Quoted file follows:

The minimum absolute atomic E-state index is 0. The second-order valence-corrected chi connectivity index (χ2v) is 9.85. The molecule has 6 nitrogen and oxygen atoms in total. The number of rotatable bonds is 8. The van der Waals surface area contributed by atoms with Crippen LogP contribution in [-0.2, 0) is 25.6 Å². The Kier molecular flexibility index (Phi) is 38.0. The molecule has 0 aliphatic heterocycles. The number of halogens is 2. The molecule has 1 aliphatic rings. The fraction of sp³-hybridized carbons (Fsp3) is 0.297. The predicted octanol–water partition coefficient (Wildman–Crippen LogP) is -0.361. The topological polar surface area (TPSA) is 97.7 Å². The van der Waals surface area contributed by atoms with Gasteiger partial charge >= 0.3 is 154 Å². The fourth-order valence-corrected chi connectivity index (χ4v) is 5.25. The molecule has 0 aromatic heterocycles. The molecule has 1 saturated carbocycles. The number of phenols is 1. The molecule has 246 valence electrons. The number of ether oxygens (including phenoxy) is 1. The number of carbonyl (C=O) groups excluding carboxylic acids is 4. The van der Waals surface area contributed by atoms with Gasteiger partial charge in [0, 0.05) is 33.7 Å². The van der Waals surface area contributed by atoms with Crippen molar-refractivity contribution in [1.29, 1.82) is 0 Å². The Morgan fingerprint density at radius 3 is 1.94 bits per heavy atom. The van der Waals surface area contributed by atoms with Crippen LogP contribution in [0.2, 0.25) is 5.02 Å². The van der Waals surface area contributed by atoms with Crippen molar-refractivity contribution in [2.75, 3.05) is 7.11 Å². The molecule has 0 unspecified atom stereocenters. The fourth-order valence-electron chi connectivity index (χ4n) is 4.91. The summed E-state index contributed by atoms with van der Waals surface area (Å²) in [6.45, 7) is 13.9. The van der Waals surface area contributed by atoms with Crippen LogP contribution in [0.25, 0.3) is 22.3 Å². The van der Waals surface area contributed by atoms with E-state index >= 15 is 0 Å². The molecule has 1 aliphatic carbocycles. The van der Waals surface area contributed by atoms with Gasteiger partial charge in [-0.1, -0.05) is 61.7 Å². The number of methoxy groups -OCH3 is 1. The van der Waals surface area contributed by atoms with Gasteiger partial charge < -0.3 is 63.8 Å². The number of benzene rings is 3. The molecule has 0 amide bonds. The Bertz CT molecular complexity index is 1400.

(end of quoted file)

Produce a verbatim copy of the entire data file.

The minimum absolute atomic E-state index is 0. The second-order valence-corrected chi connectivity index (χ2v) is 9.85. The molecule has 6 nitrogen and oxygen atoms in total. The number of rotatable bonds is 8. The van der Waals surface area contributed by atoms with Crippen LogP contribution in [-0.2, 0) is 25.6 Å². The Kier molecular flexibility index (Phi) is 38.0. The molecule has 0 aliphatic heterocycles. The number of halogens is 2. The molecule has 1 aliphatic rings. The fraction of sp³-hybridized carbons (Fsp3) is 0.297. The predicted octanol–water partition coefficient (Wildman–Crippen LogP) is -0.361. The topological polar surface area (TPSA) is 97.7 Å². The van der Waals surface area contributed by atoms with Gasteiger partial charge >= 0.3 is 154 Å². The fourth-order valence-corrected chi connectivity index (χ4v) is 5.25. The molecule has 0 aromatic heterocycles. The molecule has 1 saturated carbocycles. The number of phenols is 1. The molecule has 246 valence electrons. The number of ether oxygens (including phenoxy) is 1. The number of carbonyl (C=O) groups excluding carboxylic acids is 4. The van der Waals surface area contributed by atoms with Gasteiger partial charge in [0, 0.05) is 33.7 Å². The van der Waals surface area contributed by atoms with Crippen molar-refractivity contribution in [1.29, 1.82) is 0 Å². The Morgan fingerprint density at radius 3 is 1.94 bits per heavy atom. The van der Waals surface area contributed by atoms with Crippen LogP contribution in [0.2, 0.25) is 5.02 Å². The van der Waals surface area contributed by atoms with Crippen molar-refractivity contribution in [2.75, 3.05) is 7.11 Å². The molecule has 0 unspecified atom stereocenters. The fourth-order valence-electron chi connectivity index (χ4n) is 4.91. The summed E-state index contributed by atoms with van der Waals surface area (Å²) in [6.45, 7) is 13.9. The van der Waals surface area contributed by atoms with Crippen LogP contribution in [0.25, 0.3) is 22.3 Å². The van der Waals surface area contributed by atoms with E-state index >= 15 is 0 Å². The molecule has 1 aliphatic carbocycles. The van der Waals surface area contributed by atoms with Gasteiger partial charge in [-0.1, -0.05) is 61.7 Å². The number of methoxy groups -OCH3 is 1. The van der Waals surface area contributed by atoms with Gasteiger partial charge < -0.3 is 63.8 Å². The number of benzene rings is 3. The molecule has 0 amide bonds. The Bertz CT molecular complexity index is 1400.